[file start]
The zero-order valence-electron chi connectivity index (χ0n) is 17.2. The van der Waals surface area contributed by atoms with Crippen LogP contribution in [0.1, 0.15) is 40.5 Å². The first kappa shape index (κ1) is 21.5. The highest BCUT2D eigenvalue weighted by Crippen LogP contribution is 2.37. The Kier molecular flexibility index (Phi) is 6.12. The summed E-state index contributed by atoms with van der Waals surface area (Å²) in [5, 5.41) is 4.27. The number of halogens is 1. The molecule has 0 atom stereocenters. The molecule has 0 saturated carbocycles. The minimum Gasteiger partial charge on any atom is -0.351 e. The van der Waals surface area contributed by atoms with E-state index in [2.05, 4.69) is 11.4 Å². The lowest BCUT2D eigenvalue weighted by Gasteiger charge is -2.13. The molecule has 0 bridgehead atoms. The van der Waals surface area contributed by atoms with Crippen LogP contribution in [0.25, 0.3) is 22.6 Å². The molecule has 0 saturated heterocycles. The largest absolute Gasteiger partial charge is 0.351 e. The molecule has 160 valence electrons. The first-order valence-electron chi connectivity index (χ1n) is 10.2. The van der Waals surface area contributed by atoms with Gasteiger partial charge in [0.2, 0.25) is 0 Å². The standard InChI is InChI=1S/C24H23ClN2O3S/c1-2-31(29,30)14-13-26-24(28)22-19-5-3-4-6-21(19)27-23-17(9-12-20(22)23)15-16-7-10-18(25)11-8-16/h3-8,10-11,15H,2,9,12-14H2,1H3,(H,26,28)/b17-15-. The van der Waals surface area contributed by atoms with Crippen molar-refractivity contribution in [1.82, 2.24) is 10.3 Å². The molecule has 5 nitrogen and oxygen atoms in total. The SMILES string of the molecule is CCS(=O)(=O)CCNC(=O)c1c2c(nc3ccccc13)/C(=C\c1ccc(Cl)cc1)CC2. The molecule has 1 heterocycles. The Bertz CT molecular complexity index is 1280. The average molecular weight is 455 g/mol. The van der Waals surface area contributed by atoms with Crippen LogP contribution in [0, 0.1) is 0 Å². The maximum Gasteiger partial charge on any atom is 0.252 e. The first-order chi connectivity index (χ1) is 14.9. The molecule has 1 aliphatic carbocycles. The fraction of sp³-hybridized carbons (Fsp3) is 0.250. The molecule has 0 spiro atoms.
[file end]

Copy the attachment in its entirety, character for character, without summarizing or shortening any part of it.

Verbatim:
The zero-order valence-electron chi connectivity index (χ0n) is 17.2. The van der Waals surface area contributed by atoms with Crippen LogP contribution in [0.1, 0.15) is 40.5 Å². The first kappa shape index (κ1) is 21.5. The highest BCUT2D eigenvalue weighted by Crippen LogP contribution is 2.37. The Kier molecular flexibility index (Phi) is 6.12. The summed E-state index contributed by atoms with van der Waals surface area (Å²) in [5, 5.41) is 4.27. The number of halogens is 1. The molecule has 0 atom stereocenters. The molecule has 0 saturated carbocycles. The minimum Gasteiger partial charge on any atom is -0.351 e. The van der Waals surface area contributed by atoms with E-state index in [2.05, 4.69) is 11.4 Å². The lowest BCUT2D eigenvalue weighted by Gasteiger charge is -2.13. The molecule has 0 bridgehead atoms. The van der Waals surface area contributed by atoms with Crippen LogP contribution in [0.25, 0.3) is 22.6 Å². The molecule has 0 saturated heterocycles. The largest absolute Gasteiger partial charge is 0.351 e. The molecule has 160 valence electrons. The first-order valence-electron chi connectivity index (χ1n) is 10.2. The van der Waals surface area contributed by atoms with Gasteiger partial charge in [0.2, 0.25) is 0 Å². The standard InChI is InChI=1S/C24H23ClN2O3S/c1-2-31(29,30)14-13-26-24(28)22-19-5-3-4-6-21(19)27-23-17(9-12-20(22)23)15-16-7-10-18(25)11-8-16/h3-8,10-11,15H,2,9,12-14H2,1H3,(H,26,28)/b17-15-. The van der Waals surface area contributed by atoms with Crippen molar-refractivity contribution in [1.82, 2.24) is 10.3 Å². The molecule has 5 nitrogen and oxygen atoms in total. The SMILES string of the molecule is CCS(=O)(=O)CCNC(=O)c1c2c(nc3ccccc13)/C(=C\c1ccc(Cl)cc1)CC2. The molecule has 1 heterocycles. The Bertz CT molecular complexity index is 1280. The average molecular weight is 455 g/mol. The van der Waals surface area contributed by atoms with Crippen LogP contribution in [0, 0.1) is 0 Å². The maximum Gasteiger partial charge on any atom is 0.252 e. The first-order chi connectivity index (χ1) is 14.9. The molecule has 1 aliphatic carbocycles. The fraction of sp³-hybridized carbons (Fsp3) is 0.250. The molecule has 0 spiro atoms.